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Missing Man's Drowning 'A Mystery' To His Family

A grieving family is left with more questions than answers about missing loved one, specifically why he would uncharacteristically leave the house in the late evening and go to a forest preserve.

Alpha Sabbithi wasn’t the type of person who would cause his family to worry. So when the 27-year-old seminary student didn’t answer his cell phone after announcing he was going for a walk late Saturday evening, his family knew something was terribly wrong.

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“He always answers his phone,” Victor Sabbithi, 25, said of his brother. “If he doesn’t answer he calls back within the hour. He never stays out past 10:30 or 11 o’clock. He doesn’t party. Even if he’s at a concert he usually calls back or texts.”

, Alpha’s body was found in Maple Lake after a two-day search through the Cook County Forest Preserve.

The Cook County Medical Examiner’s office confirmed Wednesday was that of Alpha Sabbithi. An autopsy attributed the cause of death to drowning “in a manner undetermined.”

“Until (Tuesday) morning we were all thinking that maybe he just left everything and would call us a day or two later,” Victor said. “We thought someone forced him to leave everything and go with them, or that he was walking around the forest preserve living with nature.”

The close-knit family who immigrated from India and settled in Oak Lawn in 2000, was planning a prayer meeting to celebrate Alpha’s 28th birthday on Aug. 20.

Alpha was also scheduled to start a new job on the same day at the Lutheran School of Theology in Chicago, where he was a graduate student.

Since his older brother returned from a two-week retreat at St. Augustine Monastery in Oxford, MI, Alpha wasn’t himself, Victor said.

“I wouldn’t use the word ‘depressed,’” Victor continued. “He was a little dull. He wasn’t as active as he used to be.”

On Saturday evening, the brothers finished watching a movie at home with a friend. When the movie ended around 9:30 p.m., Victor went to his room. His brother announced that he was going out for a walk.

“I thought he was coming to his senses again,” Victor said. “He was kind of dull and sitting around since he came back from the monastery.”

Around 11:30 p.m., Victor said his mother called from work to check on the family.

“She likes to find out where everybody is,” Victor said. “She usually calls to make sure everyone else is at home.”

It was then that he noticed his older brother’s car was gone. Victor began driving around to all the places he could think of where his brother might be.

“We were calling (Alpha) from 11:30 to 2 a.m. Everybody was calling, my mom, my dad,” Victor said. “That’s when I told my sister that we should call the police. We thought he had fallen asleep or went to a 24-hour gym. That made sense to me.”

Around 1:30 a.m., forest preserve police ticketed Alpha Sabbithi’s Toyota Corolla for being parked in front of the locked gate at the entrance to the Maple Lake Forest Preserve in Palos Park.

The family filed a missing person report with the aound 2:30 a.m. Later Sunday morning, police found Sabbithi’s car with his phone, keys and wallet locked inside.

Forest preserve police searched the dense woods on all-terrain vehicles the rest of the day Sunday. A Joliet police bloodhound tracked the missing man’s scent to the boat launch at the Saganashkee Slough at 107th Street and 104th Avenue, but the scent stopped there.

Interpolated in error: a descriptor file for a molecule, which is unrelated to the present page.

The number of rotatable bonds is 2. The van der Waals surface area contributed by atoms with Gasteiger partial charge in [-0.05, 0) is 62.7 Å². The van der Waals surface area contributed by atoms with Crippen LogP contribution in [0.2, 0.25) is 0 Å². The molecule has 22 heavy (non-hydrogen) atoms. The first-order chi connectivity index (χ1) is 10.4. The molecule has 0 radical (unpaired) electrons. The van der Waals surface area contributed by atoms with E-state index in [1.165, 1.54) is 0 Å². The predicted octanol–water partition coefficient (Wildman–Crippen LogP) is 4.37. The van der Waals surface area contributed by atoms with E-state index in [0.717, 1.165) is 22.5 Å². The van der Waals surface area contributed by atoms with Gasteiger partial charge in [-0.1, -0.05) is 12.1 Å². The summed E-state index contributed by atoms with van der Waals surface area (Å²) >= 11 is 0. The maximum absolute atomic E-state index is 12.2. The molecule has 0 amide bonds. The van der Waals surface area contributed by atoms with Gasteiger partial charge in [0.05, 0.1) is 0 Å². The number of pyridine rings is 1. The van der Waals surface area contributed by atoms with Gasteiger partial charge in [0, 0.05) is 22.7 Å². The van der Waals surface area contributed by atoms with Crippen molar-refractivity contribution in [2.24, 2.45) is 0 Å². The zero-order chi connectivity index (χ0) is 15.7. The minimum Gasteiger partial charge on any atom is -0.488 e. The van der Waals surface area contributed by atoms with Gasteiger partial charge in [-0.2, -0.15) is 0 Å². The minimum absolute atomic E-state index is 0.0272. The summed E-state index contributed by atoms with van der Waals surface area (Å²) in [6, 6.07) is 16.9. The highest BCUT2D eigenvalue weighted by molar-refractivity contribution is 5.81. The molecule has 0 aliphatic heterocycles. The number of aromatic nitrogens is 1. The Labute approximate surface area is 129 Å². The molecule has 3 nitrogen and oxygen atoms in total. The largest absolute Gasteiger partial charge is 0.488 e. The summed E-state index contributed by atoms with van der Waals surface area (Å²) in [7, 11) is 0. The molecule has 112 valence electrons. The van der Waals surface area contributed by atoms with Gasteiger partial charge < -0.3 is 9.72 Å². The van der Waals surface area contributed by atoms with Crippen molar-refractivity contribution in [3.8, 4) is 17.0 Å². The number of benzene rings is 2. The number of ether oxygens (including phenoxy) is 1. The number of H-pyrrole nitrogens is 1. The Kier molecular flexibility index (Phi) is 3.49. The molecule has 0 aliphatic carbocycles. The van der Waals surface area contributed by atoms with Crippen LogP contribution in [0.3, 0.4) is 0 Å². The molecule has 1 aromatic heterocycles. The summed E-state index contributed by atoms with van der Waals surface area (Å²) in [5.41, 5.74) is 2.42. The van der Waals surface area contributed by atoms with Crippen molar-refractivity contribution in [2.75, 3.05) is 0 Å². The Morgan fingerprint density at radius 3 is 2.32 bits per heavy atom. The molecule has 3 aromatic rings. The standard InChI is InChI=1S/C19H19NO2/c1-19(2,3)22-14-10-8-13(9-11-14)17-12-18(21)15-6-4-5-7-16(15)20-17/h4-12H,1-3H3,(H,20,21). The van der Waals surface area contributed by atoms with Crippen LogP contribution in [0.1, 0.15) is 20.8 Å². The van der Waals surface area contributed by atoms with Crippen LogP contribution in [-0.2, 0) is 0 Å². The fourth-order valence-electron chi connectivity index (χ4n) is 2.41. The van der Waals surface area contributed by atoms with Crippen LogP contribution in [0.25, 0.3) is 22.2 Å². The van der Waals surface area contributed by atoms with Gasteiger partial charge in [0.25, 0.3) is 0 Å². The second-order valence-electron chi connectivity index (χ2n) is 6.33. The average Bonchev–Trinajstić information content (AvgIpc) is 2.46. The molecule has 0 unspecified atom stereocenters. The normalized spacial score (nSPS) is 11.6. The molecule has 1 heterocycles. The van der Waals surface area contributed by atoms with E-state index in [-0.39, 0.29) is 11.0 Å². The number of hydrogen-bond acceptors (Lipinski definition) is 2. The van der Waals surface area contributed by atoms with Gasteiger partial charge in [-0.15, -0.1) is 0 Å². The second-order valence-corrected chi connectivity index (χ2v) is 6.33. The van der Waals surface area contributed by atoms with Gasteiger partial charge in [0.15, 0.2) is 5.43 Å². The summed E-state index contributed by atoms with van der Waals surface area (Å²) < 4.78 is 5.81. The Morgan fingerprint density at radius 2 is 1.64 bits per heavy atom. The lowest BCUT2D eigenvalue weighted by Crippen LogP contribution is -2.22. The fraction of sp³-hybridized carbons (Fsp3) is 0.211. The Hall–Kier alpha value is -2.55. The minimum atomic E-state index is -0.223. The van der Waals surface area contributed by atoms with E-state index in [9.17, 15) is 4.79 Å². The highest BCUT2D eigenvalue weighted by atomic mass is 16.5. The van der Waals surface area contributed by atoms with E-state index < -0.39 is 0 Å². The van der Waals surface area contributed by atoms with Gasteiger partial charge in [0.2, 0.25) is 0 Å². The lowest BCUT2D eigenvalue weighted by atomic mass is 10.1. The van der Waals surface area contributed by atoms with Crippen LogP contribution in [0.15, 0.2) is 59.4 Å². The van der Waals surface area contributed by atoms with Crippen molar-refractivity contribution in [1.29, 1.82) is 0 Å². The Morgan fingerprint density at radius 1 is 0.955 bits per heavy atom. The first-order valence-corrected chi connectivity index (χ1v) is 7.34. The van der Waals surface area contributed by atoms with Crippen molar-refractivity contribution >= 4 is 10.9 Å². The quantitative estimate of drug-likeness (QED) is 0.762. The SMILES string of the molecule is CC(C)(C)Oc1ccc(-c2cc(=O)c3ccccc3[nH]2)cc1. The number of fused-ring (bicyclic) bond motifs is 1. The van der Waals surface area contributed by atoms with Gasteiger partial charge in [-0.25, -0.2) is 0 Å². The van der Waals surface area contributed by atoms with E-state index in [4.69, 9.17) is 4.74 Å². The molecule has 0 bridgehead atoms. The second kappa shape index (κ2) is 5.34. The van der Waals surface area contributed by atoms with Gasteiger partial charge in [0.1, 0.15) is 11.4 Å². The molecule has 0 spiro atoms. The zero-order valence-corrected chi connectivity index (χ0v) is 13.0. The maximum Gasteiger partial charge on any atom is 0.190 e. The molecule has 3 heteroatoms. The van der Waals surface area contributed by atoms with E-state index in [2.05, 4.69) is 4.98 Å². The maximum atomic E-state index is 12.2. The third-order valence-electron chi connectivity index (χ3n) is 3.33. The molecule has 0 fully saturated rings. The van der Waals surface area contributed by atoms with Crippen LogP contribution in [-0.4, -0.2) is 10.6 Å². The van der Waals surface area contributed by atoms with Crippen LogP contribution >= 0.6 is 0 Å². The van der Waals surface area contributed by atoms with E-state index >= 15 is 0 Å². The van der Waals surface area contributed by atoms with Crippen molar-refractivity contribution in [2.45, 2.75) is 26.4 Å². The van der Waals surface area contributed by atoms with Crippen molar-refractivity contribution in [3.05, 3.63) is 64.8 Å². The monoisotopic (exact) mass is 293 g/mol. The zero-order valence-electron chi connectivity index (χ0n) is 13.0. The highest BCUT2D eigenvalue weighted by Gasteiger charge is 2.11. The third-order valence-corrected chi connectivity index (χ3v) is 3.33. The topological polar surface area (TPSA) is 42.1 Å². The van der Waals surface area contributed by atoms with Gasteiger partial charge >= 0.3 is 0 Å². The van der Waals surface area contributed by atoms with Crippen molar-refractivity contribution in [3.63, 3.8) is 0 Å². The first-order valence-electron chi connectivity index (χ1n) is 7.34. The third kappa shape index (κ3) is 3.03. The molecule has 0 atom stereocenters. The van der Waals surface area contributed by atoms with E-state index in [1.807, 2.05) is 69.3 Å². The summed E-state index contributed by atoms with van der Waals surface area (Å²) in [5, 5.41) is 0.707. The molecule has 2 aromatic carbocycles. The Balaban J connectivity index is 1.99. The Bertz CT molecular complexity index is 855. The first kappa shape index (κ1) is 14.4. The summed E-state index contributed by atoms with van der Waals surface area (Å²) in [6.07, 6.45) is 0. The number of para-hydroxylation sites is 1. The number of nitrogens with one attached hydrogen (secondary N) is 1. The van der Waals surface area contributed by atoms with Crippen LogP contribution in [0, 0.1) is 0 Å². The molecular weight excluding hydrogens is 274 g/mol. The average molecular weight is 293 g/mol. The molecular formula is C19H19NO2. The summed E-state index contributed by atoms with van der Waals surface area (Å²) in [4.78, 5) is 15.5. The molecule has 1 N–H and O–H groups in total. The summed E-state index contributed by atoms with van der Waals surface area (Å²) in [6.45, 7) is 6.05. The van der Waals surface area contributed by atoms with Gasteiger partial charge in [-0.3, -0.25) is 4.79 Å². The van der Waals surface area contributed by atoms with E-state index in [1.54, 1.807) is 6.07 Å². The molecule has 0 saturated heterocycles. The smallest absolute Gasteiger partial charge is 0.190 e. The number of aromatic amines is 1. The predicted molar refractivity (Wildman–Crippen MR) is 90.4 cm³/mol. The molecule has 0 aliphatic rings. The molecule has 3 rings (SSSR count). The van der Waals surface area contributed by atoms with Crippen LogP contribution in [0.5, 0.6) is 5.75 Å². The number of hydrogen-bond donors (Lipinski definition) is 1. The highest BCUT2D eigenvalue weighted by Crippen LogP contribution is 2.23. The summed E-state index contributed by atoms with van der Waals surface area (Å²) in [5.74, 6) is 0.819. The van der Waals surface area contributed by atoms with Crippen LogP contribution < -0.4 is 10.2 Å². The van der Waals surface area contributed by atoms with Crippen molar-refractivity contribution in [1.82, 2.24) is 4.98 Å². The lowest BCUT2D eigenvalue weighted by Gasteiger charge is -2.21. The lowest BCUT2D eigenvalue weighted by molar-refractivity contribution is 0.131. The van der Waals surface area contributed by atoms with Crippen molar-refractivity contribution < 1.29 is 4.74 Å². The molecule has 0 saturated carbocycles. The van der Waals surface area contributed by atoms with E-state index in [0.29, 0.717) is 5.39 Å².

Family members had gone to the forest preserve to help search for Alpha, but police did not want multiple scents confusing the tracking dog.

The search continued Monday, Members of the family’s home church— – spent Monday waiting for word with Alpha’s worried family.

Victor Sabbithi was on his way to the Oak Lawn police station to pick up Alpha's belongings when he learned from a detective that his brother’s body had been pulled from Maple Lake Tuesday morning.

A man, who happened to be a retired police detective and was fishing on the lake, saw the body in the water and called police, Victor said.

Knowing the type of person that Alpha was, his family is left with more questions than answers of what compelled him to uncharacteristically leave the house so late in the evening and go for a walk in a forest preserve.

Victor said his older brother was very organized—almost “OCD”—who exercised regularly and didn’t drink sugary soda or alcohol. Alpha Sabbithi was a regular participant in campus activities at the Lutheran seminary, and attended several churches in addition to the family’s home church.

He was the kind of person who if he got a splinter or a cut, he'd be getting out the First-Aid kit, Victor Sabbithi added.

“That’s the biggest mystery,” Victor said. “He’s not like that. He likes animals but he doesn’t go to the woods. I never heard of him going to the forest preserves except once or twice during the daytime.”

While there is some resolution in finding his brother’s body, Victor wonders if he could have done more.

“A lot of things are going through my mind,” Victor said. “I feel like I should have asked where he was going. We’re just trying to stay strong. There’s only so much we can do to cope.”

Alpha Sabbithi's body will lie in state from 6:30 to 8:30 p.m. Friday, August 24, at the Lutheran School of Theology at 1100 E. 55th St. in Chicago. Funeral services will be held from 9 to 11 a.m. Saturday, August 25, at Trinity Evangelical Lutheran Church, at 9701 S. Brandt Ave.

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Bonnie Ciolkosz-Gray August 23, 2012 at 11:39 AM
Rip....prayers to family

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